Advent of cold and flu season a reminder for drug-impairment awareness

As cold and flu season progresses, an open letter to pilots, stressing the contribution of common medications to some fatal loss-of-control aviation accidents, is getting renewed attention, according to officials with the National Business Aviation Association.

First distributed over the summer, the letter was signed by FAA Administrator Michael Huerta, NBAA President and CEO Ed Bolen and the heads of 10 additional aviation industry groups.

Among the conclusions of the Loss-Of-Control Working Group of the General Aviation Joint Steering Committee (GAJSC) was a finding that “medications currently prohibited by the FAA are found to be present as causal or contributory in approximately 12% of fatal general aviation accidents…we are concerned that pilots might not be aware of the ubiquitous presence of sedating antihistamines in many over-the-counter treatments for common allergies, coughs and colds and in sleep aids.”

The GAJSC studied 90 cases from the 1,259 fatal loss-of-control accidents recorded in the decade between 2001 and 2010. The cases studied all involved loss of control during approach to landing.

Doug Carr, NBAA’s vice president of safety, security, operations & regulation, said the biggest news for pilots may be the letter’s recommendation to avoid flight for a period of five times a drug’s maximum recommended dosage interval, in order to make sure the user’s system is clear of its effects.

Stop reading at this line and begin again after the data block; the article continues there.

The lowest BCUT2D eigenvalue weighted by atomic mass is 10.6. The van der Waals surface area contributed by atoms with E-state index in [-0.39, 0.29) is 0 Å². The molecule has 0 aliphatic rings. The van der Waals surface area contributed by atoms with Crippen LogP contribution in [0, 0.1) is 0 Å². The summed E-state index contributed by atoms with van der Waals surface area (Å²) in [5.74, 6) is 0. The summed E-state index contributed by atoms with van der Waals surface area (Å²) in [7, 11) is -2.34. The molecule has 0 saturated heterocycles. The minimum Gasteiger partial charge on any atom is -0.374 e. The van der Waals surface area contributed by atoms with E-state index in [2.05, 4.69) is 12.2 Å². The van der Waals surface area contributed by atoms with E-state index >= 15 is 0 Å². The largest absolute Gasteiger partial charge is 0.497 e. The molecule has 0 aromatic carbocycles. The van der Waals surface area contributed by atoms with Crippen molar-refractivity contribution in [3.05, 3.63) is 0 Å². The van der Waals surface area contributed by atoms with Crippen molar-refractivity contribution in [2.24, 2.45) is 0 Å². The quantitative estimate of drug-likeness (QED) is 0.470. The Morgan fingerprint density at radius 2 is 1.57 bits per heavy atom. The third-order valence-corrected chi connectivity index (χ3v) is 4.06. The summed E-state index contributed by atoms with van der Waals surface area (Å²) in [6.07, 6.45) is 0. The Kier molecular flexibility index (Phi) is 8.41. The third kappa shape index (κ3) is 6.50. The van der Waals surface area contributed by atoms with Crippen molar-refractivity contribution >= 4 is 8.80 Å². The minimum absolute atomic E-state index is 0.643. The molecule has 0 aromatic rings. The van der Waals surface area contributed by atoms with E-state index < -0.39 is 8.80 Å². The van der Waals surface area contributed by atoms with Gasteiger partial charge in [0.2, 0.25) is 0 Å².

Packaging recommendations for use of an antihistamine every four to six hours, for example, are based on regulating concentrations in the body, not on the time required to be free of the drug. Pilots should assume that their bodies won’t be free of the effects of such a medication for 30 hours (six hours maximum dosing interval multiplied by five).

“Nowhere on the packaging will you ever find the ‘half-life’ of the product. You have to go to medical journals to find that,” said Carr. “It was important to provide a guideline to pilots based on what information is available on labels, and that’s the maximum dosing interval. The consensus is that at five times the maximum dosing interval, most people will have completely passed the medication from their systems.”

Other specific recommendations in the letter include careful reading of labels to become an educated health care consumer, using the IM SAFE personal readiness checklist found in Chapter 8 of the Aeronautical Information Manual, and consulting doctors, both general practitioners and aviation medical examiners, about the potential effects of medications before use.

Comments

Leave a Reply

Your email address will not be published. Required fields are marked *